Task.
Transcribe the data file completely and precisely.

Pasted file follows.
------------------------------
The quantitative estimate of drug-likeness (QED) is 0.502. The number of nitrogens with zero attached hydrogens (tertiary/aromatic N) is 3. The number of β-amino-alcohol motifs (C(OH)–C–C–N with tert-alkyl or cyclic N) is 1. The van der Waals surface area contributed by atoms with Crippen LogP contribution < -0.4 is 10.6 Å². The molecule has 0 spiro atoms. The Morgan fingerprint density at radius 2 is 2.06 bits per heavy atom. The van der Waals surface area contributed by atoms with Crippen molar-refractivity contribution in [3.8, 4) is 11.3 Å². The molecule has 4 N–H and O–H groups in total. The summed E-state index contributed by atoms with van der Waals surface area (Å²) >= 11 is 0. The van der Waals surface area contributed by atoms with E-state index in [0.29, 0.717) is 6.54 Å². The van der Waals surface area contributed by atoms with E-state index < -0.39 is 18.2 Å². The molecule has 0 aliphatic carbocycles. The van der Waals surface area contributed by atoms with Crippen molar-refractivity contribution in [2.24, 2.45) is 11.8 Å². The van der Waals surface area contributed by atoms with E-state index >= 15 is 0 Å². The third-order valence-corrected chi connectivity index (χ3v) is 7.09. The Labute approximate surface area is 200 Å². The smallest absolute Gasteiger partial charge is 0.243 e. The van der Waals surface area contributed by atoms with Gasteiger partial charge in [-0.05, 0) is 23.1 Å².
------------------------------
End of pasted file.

The quantitative estimate of drug-likeness (QED) is 0.502. The number of nitrogens with zero attached hydrogens (tertiary/aromatic N) is 3. The number of β-amino-alcohol motifs (C(OH)–C–C–N with tert-alkyl or cyclic N) is 1. The van der Waals surface area contributed by atoms with Crippen LogP contribution < -0.4 is 10.6 Å². The molecule has 0 spiro atoms. The Morgan fingerprint density at radius 2 is 2.06 bits per heavy atom. The van der Waals surface area contributed by atoms with Crippen molar-refractivity contribution in [3.8, 4) is 11.3 Å². The molecule has 4 N–H and O–H groups in total. The summed E-state index contributed by atoms with van der Waals surface area (Å²) >= 11 is 0. The van der Waals surface area contributed by atoms with E-state index in [0.29, 0.717) is 6.54 Å². The van der Waals surface area contributed by atoms with E-state index < -0.39 is 18.2 Å². The molecule has 0 aliphatic carbocycles. The van der Waals surface area contributed by atoms with Crippen molar-refractivity contribution in [2.24, 2.45) is 11.8 Å². The van der Waals surface area contributed by atoms with E-state index >= 15 is 0 Å². The third-order valence-corrected chi connectivity index (χ3v) is 7.09. The Labute approximate surface area is 200 Å². The smallest absolute Gasteiger partial charge is 0.243 e. The van der Waals surface area contributed by atoms with Gasteiger partial charge in [-0.05, 0) is 23.1 Å².